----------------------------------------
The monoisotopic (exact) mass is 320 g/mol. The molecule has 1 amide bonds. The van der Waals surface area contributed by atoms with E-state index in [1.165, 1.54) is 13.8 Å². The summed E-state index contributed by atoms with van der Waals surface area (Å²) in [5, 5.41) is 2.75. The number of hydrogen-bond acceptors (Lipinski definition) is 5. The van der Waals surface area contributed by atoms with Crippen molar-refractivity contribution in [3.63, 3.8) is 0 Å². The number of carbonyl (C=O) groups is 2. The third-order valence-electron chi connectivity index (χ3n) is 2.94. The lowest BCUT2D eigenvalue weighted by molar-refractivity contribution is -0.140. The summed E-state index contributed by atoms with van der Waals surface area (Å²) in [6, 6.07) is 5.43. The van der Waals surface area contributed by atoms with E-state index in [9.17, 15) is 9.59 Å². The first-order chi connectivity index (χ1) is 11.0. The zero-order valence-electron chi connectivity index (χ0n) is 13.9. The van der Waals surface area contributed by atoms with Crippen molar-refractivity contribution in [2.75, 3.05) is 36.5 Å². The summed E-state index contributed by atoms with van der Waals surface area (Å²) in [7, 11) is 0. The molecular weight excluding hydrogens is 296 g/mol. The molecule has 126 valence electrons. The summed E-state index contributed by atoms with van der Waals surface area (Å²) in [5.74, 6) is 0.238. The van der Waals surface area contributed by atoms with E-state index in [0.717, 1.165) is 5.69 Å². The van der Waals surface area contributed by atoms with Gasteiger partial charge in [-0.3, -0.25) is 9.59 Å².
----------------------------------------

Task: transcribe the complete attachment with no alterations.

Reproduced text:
The monoisotopic (exact) mass is 320 g/mol. The molecule has 1 amide bonds. The van der Waals surface area contributed by atoms with E-state index in [1.165, 1.54) is 13.8 Å². The summed E-state index contributed by atoms with van der Waals surface area (Å²) in [5, 5.41) is 2.75. The number of hydrogen-bond acceptors (Lipinski definition) is 5. The van der Waals surface area contributed by atoms with Crippen molar-refractivity contribution in [3.63, 3.8) is 0 Å². The number of carbonyl (C=O) groups is 2. The third-order valence-electron chi connectivity index (χ3n) is 2.94. The lowest BCUT2D eigenvalue weighted by molar-refractivity contribution is -0.140. The summed E-state index contributed by atoms with van der Waals surface area (Å²) in [6, 6.07) is 5.43. The van der Waals surface area contributed by atoms with E-state index in [9.17, 15) is 9.59 Å². The first-order chi connectivity index (χ1) is 11.0. The zero-order valence-electron chi connectivity index (χ0n) is 13.9. The van der Waals surface area contributed by atoms with Crippen molar-refractivity contribution in [2.75, 3.05) is 36.5 Å². The summed E-state index contributed by atoms with van der Waals surface area (Å²) in [7, 11) is 0. The molecular weight excluding hydrogens is 296 g/mol. The molecule has 126 valence electrons. The summed E-state index contributed by atoms with van der Waals surface area (Å²) in [5.74, 6) is 0.238. The van der Waals surface area contributed by atoms with E-state index in [0.717, 1.165) is 5.69 Å². The van der Waals surface area contributed by atoms with Gasteiger partial charge in [-0.3, -0.25) is 9.59 Å².